n South African Law Journal - Factual causation after : notes

Volume 131, Issue 3
  • ISSN : 0258-2503
  • E-ISSN: 1996-2177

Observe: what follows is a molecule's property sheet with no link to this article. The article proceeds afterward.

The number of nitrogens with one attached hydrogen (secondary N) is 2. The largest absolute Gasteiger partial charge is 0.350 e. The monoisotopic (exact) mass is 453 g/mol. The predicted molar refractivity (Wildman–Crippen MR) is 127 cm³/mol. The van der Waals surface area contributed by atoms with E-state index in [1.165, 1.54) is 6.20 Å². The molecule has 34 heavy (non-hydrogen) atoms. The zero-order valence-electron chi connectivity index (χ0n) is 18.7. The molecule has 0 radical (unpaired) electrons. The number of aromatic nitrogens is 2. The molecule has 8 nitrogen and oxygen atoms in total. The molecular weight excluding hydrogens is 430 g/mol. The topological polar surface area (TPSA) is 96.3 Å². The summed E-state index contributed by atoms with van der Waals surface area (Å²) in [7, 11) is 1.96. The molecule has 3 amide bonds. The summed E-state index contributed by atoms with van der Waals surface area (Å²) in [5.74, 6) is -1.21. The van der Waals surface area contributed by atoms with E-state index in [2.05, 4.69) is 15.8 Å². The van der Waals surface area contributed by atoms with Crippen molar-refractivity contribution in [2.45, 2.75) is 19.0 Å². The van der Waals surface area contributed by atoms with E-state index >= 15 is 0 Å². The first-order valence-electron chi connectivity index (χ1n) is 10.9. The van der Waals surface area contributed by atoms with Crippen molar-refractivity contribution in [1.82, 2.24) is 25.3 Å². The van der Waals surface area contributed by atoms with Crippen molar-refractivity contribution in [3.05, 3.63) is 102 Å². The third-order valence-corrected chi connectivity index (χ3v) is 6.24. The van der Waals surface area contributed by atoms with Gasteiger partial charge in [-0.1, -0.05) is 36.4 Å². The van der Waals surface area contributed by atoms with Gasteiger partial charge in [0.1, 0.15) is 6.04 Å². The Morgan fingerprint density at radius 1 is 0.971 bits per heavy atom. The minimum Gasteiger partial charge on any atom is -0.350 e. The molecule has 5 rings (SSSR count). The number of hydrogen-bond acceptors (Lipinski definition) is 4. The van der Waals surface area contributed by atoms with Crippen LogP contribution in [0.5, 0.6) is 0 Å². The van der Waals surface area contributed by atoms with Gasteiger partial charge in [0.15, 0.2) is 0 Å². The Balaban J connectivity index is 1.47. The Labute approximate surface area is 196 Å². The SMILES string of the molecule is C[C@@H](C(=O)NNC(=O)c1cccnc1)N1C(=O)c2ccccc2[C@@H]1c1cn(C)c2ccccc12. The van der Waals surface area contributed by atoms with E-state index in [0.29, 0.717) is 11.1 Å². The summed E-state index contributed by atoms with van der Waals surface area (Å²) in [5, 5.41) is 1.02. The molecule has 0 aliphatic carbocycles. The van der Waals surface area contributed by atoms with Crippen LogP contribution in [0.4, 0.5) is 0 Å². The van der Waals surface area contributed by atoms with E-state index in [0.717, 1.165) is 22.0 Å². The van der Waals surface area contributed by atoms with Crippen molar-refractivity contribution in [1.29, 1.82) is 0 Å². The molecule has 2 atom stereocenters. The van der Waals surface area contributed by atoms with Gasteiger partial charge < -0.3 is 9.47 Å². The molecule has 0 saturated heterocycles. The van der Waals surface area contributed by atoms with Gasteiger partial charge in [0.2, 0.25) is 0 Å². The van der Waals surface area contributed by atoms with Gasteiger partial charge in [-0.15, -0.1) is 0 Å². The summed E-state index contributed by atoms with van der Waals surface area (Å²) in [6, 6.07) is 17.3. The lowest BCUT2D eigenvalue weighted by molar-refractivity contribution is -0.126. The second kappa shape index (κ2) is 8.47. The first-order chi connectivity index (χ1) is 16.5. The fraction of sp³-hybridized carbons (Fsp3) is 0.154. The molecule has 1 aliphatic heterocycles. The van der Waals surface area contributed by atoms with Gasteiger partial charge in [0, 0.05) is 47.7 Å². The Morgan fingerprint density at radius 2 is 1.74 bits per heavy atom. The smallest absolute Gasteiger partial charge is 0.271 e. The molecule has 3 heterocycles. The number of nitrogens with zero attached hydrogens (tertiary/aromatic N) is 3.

In 2013 (2) SA 144 (CC), the Constitutional Court held the state liable in delict for a negligent failure to put in place a reasonable system to guard against the contagion of tuberculosis among prisoners at Pollsmoor Prison. The plaintiff had contracted tuberculosis while awaiting trial in prison. The key issue on appeal was whether the delictual requirement of factual causation was satisfied on the facts. A bare majority of five Justices held that it was, overturning the unanimous contrary decision of the Supreme Court of Appeal ( 2012 (3) SA 617 (SCA)). Understandably, some have welcomed the outcome of the case. After all, the evidence before the court revealed the hopeless inadequacy of Pollsmoor's healthcare system at the time. There can be little doubt that prisoners' rights to life, personal security, and dignified conditions of detention in terms of ss 11, 12 and 35 of the Constitution of the Republic of South Africa, 1996 were systematically violated. By imposing delictual liability, the courts held the state publicly accountable for these appalling failures.

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